Clinical Data – October 2021 Update

Apart from the abbreviations, which are almost entirely taken from Chambers, the core entries in the Clinical Data lists were derived from successful clues in Azed competitions, supplemented by indicators which I myself have identified and others which I have seen used in puzzles and have felt to be acceptable. I periodically update the lists,

  • Adding as ‘Standard’ or ‘Advanced’ any indicators which I have identified as acceptable when setting my own puzzles
  • Removing indicators that I have had cause to question
  • Adding, removing or changing the designation of indicators based on the suggestions of visitors to this site
  • Adding indicators used in successful Azed clues if I consider them to be acceptable

On occasion I go through a section of the Azed clue archive, picking out indicators which have been used in successful (VHC or above) clues and do not appear in the relevant data table. I then check the meanings given by Chambers, clarifying in the OED where necessary, to decide whether I think that they are valid.

I have recently trawled the Azed slips from 1000 to 1095. Many of the ‘new’ indicators I have rejected as being to my mind unjustifiable, but a number of others have made the grade.

This update sees the inclusion of the following:

  • fitting/fits (present participle/indicative, anagram indicator, definition ‘to suffer an epileptic fit’)
  • fiery (adjective, anagram indicator, definition ‘ardent, impetuous’)
  • heaving/heaves (present participle/indicative, anagram indicator, definition ‘to move into a certain position’)
  • uncouth (adjective, anagram indicator, definition ‘strange and wild’)
  • relay (imperative, anagram indicator, definition ‘redesign’)
  • sporting (adjective, anagram indicator, definition ‘frolicking’)
  • instinct (adjective, anagram indicator, definition ‘animated’)
  • unemployed (adjective, departure indicator, definition ‘not put to use’)
  • unframed/frameless (adjective, first/last letter deletion, definition ‘not set in a frame’)
  • husked (adj, first/last letter deletion, definition ‘stripped of husks’)
  • tailed (past participle, last letter deletion, definition ‘having had the tail removed’)
  • polls/polling/polled (transitive verb, expulsion/departure indicator, definition ‘to clip’)
  • spirited away (past participle, departure indicator)
  • lessened by/reduced by (past participles, expulsion indicators)
  • but for (preposition, expulsion indicator)
  • embeds/embedding (transitive verb, containment indicator, definition ‘to enclose’)
  • beds/bedding/bedded (transitive verb, containment indicator, definition ‘to embed’)
  • lists/listing/listed (transitive verb, containment/insertion indicator, definition ‘to border’)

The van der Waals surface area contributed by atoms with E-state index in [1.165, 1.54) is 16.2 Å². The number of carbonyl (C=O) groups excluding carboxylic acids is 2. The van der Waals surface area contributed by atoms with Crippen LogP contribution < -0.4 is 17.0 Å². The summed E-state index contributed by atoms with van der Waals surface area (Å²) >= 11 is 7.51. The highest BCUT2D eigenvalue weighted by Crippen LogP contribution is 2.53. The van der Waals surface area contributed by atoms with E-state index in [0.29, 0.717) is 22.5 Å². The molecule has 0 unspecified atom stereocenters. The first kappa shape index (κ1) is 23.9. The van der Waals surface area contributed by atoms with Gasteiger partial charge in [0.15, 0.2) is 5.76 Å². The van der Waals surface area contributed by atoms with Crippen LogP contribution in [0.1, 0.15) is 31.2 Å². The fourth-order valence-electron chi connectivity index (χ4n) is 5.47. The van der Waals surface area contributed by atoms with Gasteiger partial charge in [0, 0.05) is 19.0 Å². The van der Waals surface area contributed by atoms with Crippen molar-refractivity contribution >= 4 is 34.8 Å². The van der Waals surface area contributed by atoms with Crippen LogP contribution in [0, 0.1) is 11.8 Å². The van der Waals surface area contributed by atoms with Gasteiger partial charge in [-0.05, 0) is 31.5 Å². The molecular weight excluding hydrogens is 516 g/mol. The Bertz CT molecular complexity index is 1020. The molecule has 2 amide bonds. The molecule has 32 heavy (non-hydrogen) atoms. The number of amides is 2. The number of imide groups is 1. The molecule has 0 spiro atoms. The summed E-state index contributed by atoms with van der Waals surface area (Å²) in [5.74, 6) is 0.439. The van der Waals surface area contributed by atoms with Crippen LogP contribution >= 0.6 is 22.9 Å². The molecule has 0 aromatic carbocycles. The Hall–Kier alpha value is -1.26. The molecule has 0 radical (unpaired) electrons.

• edges/edging (transitive verb, containment indicator, definition ‘to border’)
  • patrols/patrolling/patrolled by (transitive verb, containment indicator, definition ‘to perambulate’)
  • perambulates/perambulating (transitive verb, containment indicator, definition ‘to surround in position’)
  • lists of (first and last letter selection indicator, definition ‘a border’)
  • alpha and omega in (first and last letter selection indicator, definition ‘beginning and end’)
  • last shred(s) of (last letter selection indicator, definition ‘a fragment’)
  • roll of (reversal indicator, definition ‘full rotation about an axis’)
  • trips/tripping (reversal indicator, definition ‘to tip up’)

The following have been removed since their use for the purpose cannot be justified based on their function in normal language:

  • detailed (last letter removal indicator)
  • a little (first letter selection indicator)
  • piece of/from (first letter selection indicator)
  • during (insertion indicator)
  • over (containment indicator)

You may also like...

3 Responses

  1. Dr. Daniel Price says:

    I of course should have recognized that usage for ‘loaded’ (as a synonym of ‘drunken’). The other synonyms you cite, however, are indeed “suggestive of disturbance” in a way that ‘loaded’ is not. Perhaps that is why I have not used ‘loaded’ as an anagram indicator to this point.

  2. Dr. Daniel Price says:

    You list ‘loaded’ as a “standard” anagram indicator. While I am not challenging this usage–I find it to be a most convenient indicator–I wish to know your rationale for its inclusion.

    • Doctor Clue says:

      Hi Dr. Daniel

      ‘Loaded’ belongs to the rather extensive group of indicators suggestive of intoxication (Chambers: ‘under the influence of drink or drugs’). I think the fact that a number of informal terms used to describe someone in a state of inebriation are in an alternative sense suggestive of disturbance of some form (‘trashed’, ‘hammered’, ‘wrecked’) tends to support the validity of this group.

      Some of the group have been marked as ‘advanced’ on the basis that they are no longer in common use, eg ‘mortal’, ‘whistled’. One that I haven’t included in the list, although Chambers ascribes to it a meaning of ‘drunk’, is ‘full’ – it carries no obvious suggestion of confusion and somehow just doesn’t feel right. I certainly wouldn’t use it.